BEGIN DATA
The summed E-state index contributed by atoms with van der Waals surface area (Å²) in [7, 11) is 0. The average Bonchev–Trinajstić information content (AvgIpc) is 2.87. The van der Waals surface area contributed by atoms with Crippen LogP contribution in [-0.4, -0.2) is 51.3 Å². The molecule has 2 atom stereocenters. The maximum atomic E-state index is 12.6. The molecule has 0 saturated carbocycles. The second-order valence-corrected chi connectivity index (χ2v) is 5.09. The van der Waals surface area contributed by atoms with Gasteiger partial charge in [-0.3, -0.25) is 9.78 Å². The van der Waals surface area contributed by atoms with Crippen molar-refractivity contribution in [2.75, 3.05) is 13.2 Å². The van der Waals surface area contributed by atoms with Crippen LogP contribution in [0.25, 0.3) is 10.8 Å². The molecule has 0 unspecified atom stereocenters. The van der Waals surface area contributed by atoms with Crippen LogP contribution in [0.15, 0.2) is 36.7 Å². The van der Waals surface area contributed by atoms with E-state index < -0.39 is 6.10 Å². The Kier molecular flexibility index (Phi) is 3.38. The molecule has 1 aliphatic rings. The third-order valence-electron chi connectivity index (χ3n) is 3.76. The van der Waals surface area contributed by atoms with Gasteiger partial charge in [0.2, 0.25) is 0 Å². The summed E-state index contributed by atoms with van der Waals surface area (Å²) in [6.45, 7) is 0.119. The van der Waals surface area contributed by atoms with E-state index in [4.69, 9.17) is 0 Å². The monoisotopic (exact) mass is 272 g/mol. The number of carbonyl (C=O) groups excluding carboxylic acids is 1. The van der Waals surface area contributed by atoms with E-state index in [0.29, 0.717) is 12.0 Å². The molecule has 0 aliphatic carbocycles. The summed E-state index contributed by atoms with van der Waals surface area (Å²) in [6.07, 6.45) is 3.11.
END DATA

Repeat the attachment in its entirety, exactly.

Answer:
The summed E-state index contributed by atoms with van der Waals surface area (Å²) in [7, 11) is 0. The average Bonchev–Trinajstić information content (AvgIpc) is 2.87. The van der Waals surface area contributed by atoms with Crippen LogP contribution in [-0.4, -0.2) is 51.3 Å². The molecule has 2 atom stereocenters. The maximum atomic E-state index is 12.6. The molecule has 0 saturated carbocycles. The second-order valence-corrected chi connectivity index (χ2v) is 5.09. The van der Waals surface area contributed by atoms with Gasteiger partial charge in [-0.3, -0.25) is 9.78 Å². The van der Waals surface area contributed by atoms with Crippen molar-refractivity contribution in [2.75, 3.05) is 13.2 Å². The van der Waals surface area contributed by atoms with Crippen LogP contribution in [0.25, 0.3) is 10.8 Å². The molecule has 0 unspecified atom stereocenters. The van der Waals surface area contributed by atoms with Crippen LogP contribution in [0.15, 0.2) is 36.7 Å². The van der Waals surface area contributed by atoms with E-state index < -0.39 is 6.10 Å². The Kier molecular flexibility index (Phi) is 3.38. The molecule has 1 aliphatic rings. The third-order valence-electron chi connectivity index (χ3n) is 3.76. The van der Waals surface area contributed by atoms with Gasteiger partial charge in [0.2, 0.25) is 0 Å². The summed E-state index contributed by atoms with van der Waals surface area (Å²) in [6.45, 7) is 0.119. The van der Waals surface area contributed by atoms with E-state index in [4.69, 9.17) is 0 Å². The monoisotopic (exact) mass is 272 g/mol. The number of carbonyl (C=O) groups excluding carboxylic acids is 1. The van der Waals surface area contributed by atoms with E-state index in [0.29, 0.717) is 12.0 Å². The molecule has 0 aliphatic carbocycles. The summed E-state index contributed by atoms with van der Waals surface area (Å²) in [6.07, 6.45) is 3.11.